• 51% of consumers are frustrated by food waste
  • 73% prefer to have accurate portion sizes to avoid food waste
  • 68% feel that takeaway restaurants should have better precautions in place to reduce food waste

What makes a good sustainability initiative? 

Where there is no single formula for sustainable business, Earth Day will surely outline some successful initiatives that can be replicated, adapted, and shared with other businesses. Whether it involves being more transparent of sustainability credentials, taking on new projects to improve emissions and waste management with an organisation, or supporting partners in their efforts to regenerate land, Earth Day 2022 hopes to inspire every individual, group and organisation to ‘Invest in our Planet’.

Shaping the built environment means shaping our world

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BIM News published Shaping the built environment means shaping our world that is simply healthy placemaking. It means tackling all negative elements from bearing on or resulting from a built environment in any other way that is unpredictably harmful in any space of time.

Shaping the built environment means shaping our world

November 9, 2021

How buildings and structures influence the society and why digital solutions play a crucial role

What do the Eiffel Tower in Paris, the Parthenon in Athens and the Burj Khalifa in Dubai have in common? They are iconic buildings, heritage sites and among the most visited places in the world.

The two towers of the World Trade Centre in New York are also on the list of iconic buildings. The images of the burning twin towers on 11 September 2001, have become indelible in our collective memory: no building symbolised Western capitalism and globalisation so vividly.

These four examples show that buildings are much more than piled-up stones, concrete, steel, wood or glass. They surround us permanently and determine our everyday life and our perception. However, only a few professional groups are usually involved in their design: architects, urban planners and engineers.

Digital solutions, open interfaces and true collaboration

Architecture in particular, which was already considered the “mother of all arts” in antiquity and was supposed to be based on the three principles of stability, utility and beauty.

Today, architects often take on the role of mediator – between the various trades before, during and after the construction process. But it is not only architects who are now looking at a changed role within the construction process; engineers, general contractors and suppliers are also expected to cooperate more – and coordinate with each other, especially as the complexity of projects rises.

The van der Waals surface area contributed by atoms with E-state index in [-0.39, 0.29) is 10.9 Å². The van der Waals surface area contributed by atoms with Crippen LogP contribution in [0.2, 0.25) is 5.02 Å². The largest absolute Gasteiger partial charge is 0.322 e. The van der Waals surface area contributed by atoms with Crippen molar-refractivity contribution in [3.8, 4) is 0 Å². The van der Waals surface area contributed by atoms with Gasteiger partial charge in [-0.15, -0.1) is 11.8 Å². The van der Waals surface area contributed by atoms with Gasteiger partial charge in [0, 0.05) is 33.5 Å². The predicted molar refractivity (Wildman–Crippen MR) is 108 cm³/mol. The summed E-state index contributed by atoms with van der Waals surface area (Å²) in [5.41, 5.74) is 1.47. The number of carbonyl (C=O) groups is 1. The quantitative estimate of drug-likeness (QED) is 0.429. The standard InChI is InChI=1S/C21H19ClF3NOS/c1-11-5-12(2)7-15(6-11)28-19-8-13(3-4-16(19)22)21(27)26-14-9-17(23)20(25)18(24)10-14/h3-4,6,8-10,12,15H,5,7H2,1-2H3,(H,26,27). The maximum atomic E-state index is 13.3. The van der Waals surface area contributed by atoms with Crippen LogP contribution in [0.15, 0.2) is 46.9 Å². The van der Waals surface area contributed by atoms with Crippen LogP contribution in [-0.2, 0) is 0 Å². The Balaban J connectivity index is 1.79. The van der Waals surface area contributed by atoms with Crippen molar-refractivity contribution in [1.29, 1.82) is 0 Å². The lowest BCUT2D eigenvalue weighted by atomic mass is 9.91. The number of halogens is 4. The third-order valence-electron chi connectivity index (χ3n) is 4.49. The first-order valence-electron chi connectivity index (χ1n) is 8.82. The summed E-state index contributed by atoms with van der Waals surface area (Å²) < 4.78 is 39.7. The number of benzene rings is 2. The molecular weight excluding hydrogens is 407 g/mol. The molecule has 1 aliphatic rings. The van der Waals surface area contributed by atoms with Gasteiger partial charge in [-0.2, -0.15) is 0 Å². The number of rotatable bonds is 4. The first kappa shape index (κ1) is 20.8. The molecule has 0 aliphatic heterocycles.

Digital solutions, open interfaces and true collaboration are essential. With the help of software, models can be modelled, reviewed and revised more accurately and quickly. This leads to more information, more true collaboration and real value derived from a closer collaboration.

All stakeholders in the building lifecycle are spending more and more time as information managers and organising, structuring and interpreting this information.

Artificial intelligence (AI) and machine learning (ML) are proving to be powerful tools to further maximise the value and potential of data and make timely decisions faster – with positive implications for the entire AEC/O industry.

Benefitting from innovative software

In the planning and design phase of buildings, architects and engineers are already benefitting from innovative software tools that help identify rule-based clashes between models, create accurate construction simulations and schedules, and increase the efficiency of the design phase.

During construction, project managers and site personnel need to make the best use of available resources. Combined with monitoring data from construction sites, patterns that lead to problems can be identified.

Project managers can take corrective action faster – even before problems become critical. Scheduling deliveries to the jobsite and procuring materials can be significantly improved through more efficient routing, loading and inventory management using AI.

While efficiency is the main driver for AI in the construction industry, there is now an increased focus on end-user requirements and the desire for more sustainable buildings. Once a project is complete, AI provides additional benefits throughout the facility’s operation.

Sophisticated building management systems that integrate information from internet-connected sensors and other data collection devices are quickly becoming commonplace.

Buildings that shape the world

Creating buildings that shape the world is quite a task and only in the last few decades have stakeholders been able to rely on digital solutions. Think of the Eiffel Tower in Paris, created more than 250 years ago. For its part, the “metal monster” was considered highly controversial – and ugly.

Today, the Eiffel Tower is the symbol of France, one of the city’s landmarks and one of the most visited buildings in the world; more than 250m people have visited the “metal monster” since its opening in 1889. The Eiffel Tower has managed to survive the debates about its shape – and today the fear that it would disfigure the cityscape seems almost absurd.

But sometimes it is the absence of buildings that brings different cultures and walks of life closer together. When two planes crashed into the twin towers of the World Trade Centre on 11 September 2001 and they collapsed as a result, it didn’t just hit the US; it shook the entire world.

An attack in the heart of the city that reflects globalisation, cultural diversity and international community like no other shook everyone around the globe. The two holes that the collapse tore in the skyline’s silhouette were not filled. Instead, an architect developed a remarkable place of remembrance  – leveraging digital solutions that simulated the scenery.

Digital solutions today are an essential part of the creation, construction and management of buildings and structures. But the result is much more than the planned arrangement of materials. Buildings reflect our relationships with one another, and their basic requirements have remained unchanged over the decades. Buildings must assume a responsibility for us as a society that extends into the future and therefore goes hand-in-hand with the idea of sustainability – helping us shape our world.

Ulrike Beringer

Read original.